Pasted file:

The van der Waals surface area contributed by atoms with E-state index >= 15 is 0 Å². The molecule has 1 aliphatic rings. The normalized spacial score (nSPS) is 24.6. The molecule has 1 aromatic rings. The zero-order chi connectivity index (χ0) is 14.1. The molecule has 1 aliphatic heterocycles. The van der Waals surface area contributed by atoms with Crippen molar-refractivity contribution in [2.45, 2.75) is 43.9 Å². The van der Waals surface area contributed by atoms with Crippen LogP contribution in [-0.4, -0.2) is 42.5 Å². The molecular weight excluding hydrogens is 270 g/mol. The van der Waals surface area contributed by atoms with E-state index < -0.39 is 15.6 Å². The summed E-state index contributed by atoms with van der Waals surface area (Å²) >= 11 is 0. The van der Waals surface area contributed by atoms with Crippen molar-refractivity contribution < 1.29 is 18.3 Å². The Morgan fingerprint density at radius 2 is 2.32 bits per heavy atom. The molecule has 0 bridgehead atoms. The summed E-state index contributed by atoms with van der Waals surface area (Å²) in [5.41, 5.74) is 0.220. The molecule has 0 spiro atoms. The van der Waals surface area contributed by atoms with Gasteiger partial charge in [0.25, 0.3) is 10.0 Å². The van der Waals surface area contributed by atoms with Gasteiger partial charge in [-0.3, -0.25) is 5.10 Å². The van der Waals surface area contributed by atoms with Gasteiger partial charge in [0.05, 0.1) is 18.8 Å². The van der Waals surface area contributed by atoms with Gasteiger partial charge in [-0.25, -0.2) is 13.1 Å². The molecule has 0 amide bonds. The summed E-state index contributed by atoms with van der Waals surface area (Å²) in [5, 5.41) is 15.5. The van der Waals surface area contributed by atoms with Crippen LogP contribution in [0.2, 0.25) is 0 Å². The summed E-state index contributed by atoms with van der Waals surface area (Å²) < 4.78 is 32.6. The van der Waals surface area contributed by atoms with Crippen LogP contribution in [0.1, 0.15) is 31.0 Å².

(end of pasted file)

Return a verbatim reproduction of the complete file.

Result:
The van der Waals surface area contributed by atoms with E-state index >= 15 is 0 Å². The molecule has 1 aliphatic rings. The normalized spacial score (nSPS) is 24.6. The molecule has 1 aromatic rings. The zero-order chi connectivity index (χ0) is 14.1. The molecule has 1 aliphatic heterocycles. The van der Waals surface area contributed by atoms with Crippen molar-refractivity contribution in [2.45, 2.75) is 43.9 Å². The van der Waals surface area contributed by atoms with Crippen LogP contribution in [-0.4, -0.2) is 42.5 Å². The molecular weight excluding hydrogens is 270 g/mol. The van der Waals surface area contributed by atoms with E-state index < -0.39 is 15.6 Å². The summed E-state index contributed by atoms with van der Waals surface area (Å²) >= 11 is 0. The van der Waals surface area contributed by atoms with Crippen molar-refractivity contribution < 1.29 is 18.3 Å². The Morgan fingerprint density at radius 2 is 2.32 bits per heavy atom. The molecule has 0 bridgehead atoms. The summed E-state index contributed by atoms with van der Waals surface area (Å²) in [5.41, 5.74) is 0.220. The molecule has 0 spiro atoms. The van der Waals surface area contributed by atoms with Gasteiger partial charge in [0.25, 0.3) is 10.0 Å². The van der Waals surface area contributed by atoms with Gasteiger partial charge in [-0.3, -0.25) is 5.10 Å². The van der Waals surface area contributed by atoms with Gasteiger partial charge in [0.05, 0.1) is 18.8 Å². The van der Waals surface area contributed by atoms with Gasteiger partial charge in [-0.25, -0.2) is 13.1 Å². The molecule has 0 amide bonds. The summed E-state index contributed by atoms with van der Waals surface area (Å²) in [5, 5.41) is 15.5. The van der Waals surface area contributed by atoms with Crippen LogP contribution in [0.2, 0.25) is 0 Å². The summed E-state index contributed by atoms with van der Waals surface area (Å²) < 4.78 is 32.6. The van der Waals surface area contributed by atoms with Crippen LogP contribution in [0.1, 0.15) is 31.0 Å².